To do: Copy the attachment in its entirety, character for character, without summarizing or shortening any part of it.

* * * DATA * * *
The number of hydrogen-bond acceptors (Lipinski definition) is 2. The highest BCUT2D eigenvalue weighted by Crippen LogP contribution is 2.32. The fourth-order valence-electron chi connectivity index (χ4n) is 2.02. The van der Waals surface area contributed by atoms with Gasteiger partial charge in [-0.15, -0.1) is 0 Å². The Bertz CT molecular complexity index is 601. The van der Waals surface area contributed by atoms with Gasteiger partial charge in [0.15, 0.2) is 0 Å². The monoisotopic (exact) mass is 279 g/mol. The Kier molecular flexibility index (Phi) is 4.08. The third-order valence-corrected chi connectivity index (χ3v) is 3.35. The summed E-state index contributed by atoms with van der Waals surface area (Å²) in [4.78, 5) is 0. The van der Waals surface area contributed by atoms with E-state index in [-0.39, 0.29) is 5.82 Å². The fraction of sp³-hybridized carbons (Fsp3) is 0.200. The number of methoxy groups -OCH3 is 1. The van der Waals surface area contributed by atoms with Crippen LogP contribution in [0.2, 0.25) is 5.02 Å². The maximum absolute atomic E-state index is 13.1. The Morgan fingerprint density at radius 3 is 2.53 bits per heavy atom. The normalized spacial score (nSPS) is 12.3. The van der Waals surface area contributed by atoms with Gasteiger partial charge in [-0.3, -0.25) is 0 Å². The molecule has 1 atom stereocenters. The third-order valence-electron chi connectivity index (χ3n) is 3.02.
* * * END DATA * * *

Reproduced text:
The number of hydrogen-bond acceptors (Lipinski definition) is 2. The highest BCUT2D eigenvalue weighted by Crippen LogP contribution is 2.32. The fourth-order valence-electron chi connectivity index (χ4n) is 2.02. The van der Waals surface area contributed by atoms with Gasteiger partial charge in [-0.15, -0.1) is 0 Å². The Bertz CT molecular complexity index is 601. The van der Waals surface area contributed by atoms with Gasteiger partial charge in [0.15, 0.2) is 0 Å². The monoisotopic (exact) mass is 279 g/mol. The Kier molecular flexibility index (Phi) is 4.08. The third-order valence-corrected chi connectivity index (χ3v) is 3.35. The summed E-state index contributed by atoms with van der Waals surface area (Å²) in [4.78, 5) is 0. The van der Waals surface area contributed by atoms with E-state index in [-0.39, 0.29) is 5.82 Å². The fraction of sp³-hybridized carbons (Fsp3) is 0.200. The number of methoxy groups -OCH3 is 1. The van der Waals surface area contributed by atoms with Crippen LogP contribution in [0.2, 0.25) is 5.02 Å². The maximum absolute atomic E-state index is 13.1. The Morgan fingerprint density at radius 3 is 2.53 bits per heavy atom. The normalized spacial score (nSPS) is 12.3. The van der Waals surface area contributed by atoms with Gasteiger partial charge in [-0.3, -0.25) is 0 Å². The molecule has 1 atom stereocenters. The third-order valence-electron chi connectivity index (χ3n) is 3.02.